Last October workmen with electric jackhammers began to tear at the sides of Pennsylvania Station in New York. Part of a continuing operation, the demolition is to be completed in about three years. While trains run down below, the facade of the station will be converted on the Seventh Avenue side into a 31-story skyscraper, and to the west, toward Eighth Avenue, into a futuristic sports palace, the Madison Square Garden Sports Center.
This Garden will actually be the fourth bearing the name. The third Garden, which was opened in 1925, still stands on Eighth Avenue between 49th and 50th Streets. The second Garden was completed in 1890—on the site of the first Madison Square Garden—and it lasted until 1925. To many, this Garden will always be The Place. More than any other arena or stadium, it established sports solidly on the American scene. From the tips of its minaret towers to the horse stalls in the basement, the second Garden had atmosphere.
During its 35 years of existence, the Garden was a gathering place for New York society. But it also gave room to prizefights, wrestling matches and six-day bike races, not to mention political conventions, revival wingdings, the Wild West Show and the circus.
On its site—Madison Square, Fourth Avenue from 26th to 27th Streets—originally stood a terminal of the New York Central and Harlem River Steam Railroad. In the early 1870s the railroad turned the terminal into a car barn, which was in turn converted into a rickety show-place for P.T. Barnum's circus and a military band, under the direction of Patrick S. Gilmore. It was variously called Gilmore's Gardens and Barnum's Hippodrome (causing some confusion) until 1879, when William Vanderbilt bought the property for use by the National Horse Show. He promptly dubbed the old terminal Madison Square Garden.
In 1889 a group of prominent horse fanciers offered to raise $3 million in bonds to erect a palace where the annual horse show and other social functions could be held in more comfortable surroundings. The new corporation had both the flamboyant Barnum and the conservative J. P. Morgan on the board of directors.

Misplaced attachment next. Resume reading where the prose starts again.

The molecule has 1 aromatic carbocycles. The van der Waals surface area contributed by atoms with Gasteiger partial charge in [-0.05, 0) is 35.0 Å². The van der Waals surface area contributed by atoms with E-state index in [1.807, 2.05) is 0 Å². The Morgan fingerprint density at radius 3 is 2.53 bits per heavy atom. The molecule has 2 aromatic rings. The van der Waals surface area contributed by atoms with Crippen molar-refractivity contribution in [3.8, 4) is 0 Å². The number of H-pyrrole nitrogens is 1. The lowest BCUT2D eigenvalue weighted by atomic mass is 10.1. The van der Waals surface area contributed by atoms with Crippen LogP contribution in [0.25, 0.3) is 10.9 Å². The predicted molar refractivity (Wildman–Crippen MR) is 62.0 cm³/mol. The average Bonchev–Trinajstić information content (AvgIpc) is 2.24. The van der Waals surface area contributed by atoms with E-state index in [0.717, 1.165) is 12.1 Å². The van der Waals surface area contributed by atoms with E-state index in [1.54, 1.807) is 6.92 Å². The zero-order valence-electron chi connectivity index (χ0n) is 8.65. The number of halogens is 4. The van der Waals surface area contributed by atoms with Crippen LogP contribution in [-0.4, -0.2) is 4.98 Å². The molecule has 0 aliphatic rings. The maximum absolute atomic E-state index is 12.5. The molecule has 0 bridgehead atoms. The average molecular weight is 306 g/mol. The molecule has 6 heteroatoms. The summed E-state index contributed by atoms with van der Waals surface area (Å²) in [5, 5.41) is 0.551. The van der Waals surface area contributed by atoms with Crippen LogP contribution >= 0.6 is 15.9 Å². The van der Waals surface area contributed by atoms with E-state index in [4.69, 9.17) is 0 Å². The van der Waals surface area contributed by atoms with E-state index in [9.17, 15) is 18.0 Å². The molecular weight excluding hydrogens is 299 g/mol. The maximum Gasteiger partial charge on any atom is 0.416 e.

The Garden grows
The old terminal was torn down and construction of the second Madison Square Garden started in 1889, with the society architect, Stanford White, of McKim, Mead & White, in charge. The exterior consisted of pale yellow brick and white terra cotta, and the architect aimed at making the motif "...bold and vigorous enough to be dignified; light enough to be graceful; lively, and yet stately enough to be rightly expressive." White fashioned the upper part of the structure after the Giralda Tower in Seville. He wanted to top the building with a weathervane statue of Diana, goddess of the hunt, and he commissioned Augustus Saint-Gaudens, the sculptor, to design a small bronze. From this an enlarged replica was cast, with Julia (Dudie) Baird as the model. "The goddess was modeled from a plaster cast which was actually taken from my figure," Miss Baird daringly confessed. "The plaster was put around me as I posed. B-r-r! I can feel it now. It was so cold at first it made me shiver. It took six workmen three-quarters of a day to get the plaster cast of my figure. Of course, you mustn't think that I was plastered all over at once. I was, so to speak, cast in sections."
The building itself, an expanse 200 by 425 feet, housed an elaborate restaurant, with private service rooms, a theater, a concert hall, a ballroom, executive rooms, apartments in the main tower and a roof garden. White, something of a boulevardier, designed an apartment for himself in the tower which became the scene of many a frolic, involving beautiful girls and theatrical personages.
The arena, where the big events were staged, was 122 by 268 feet, and contained four balconies above the amphitheater. There were stable accommodations in the basement for 400 horses—the symbolic number for New York's elite. On June 16, 1890, the 400 gathered for the gala opening, along with 12,000 lesser socialites, to hear Edward Strauss and his Vienna orchestra. Shortly after, the horse show took over and was termed a "brilliant affair."
But society had to yield occasionally to more plebeian goings on when Barnum brought in his circus. This was a three-ringed affair, first tried out in the former arena, and though some spectators complained about not being able to watch everything at once, most of the customers felt they were getting triple their money's worth. After P.T.'s death, his younger colleague, J. A. Bailey, who had outlasted a whole series of partners to form Barnum and Bailey, continued to push the circus as a Garden offering and to suggest numerous spectacular ways to fill the showplace between social events. Since the activities of society's 400 could not keep the Garden in the black, the board of directors was forced to welcome the moneymaking circus and, later, some less savory attractions.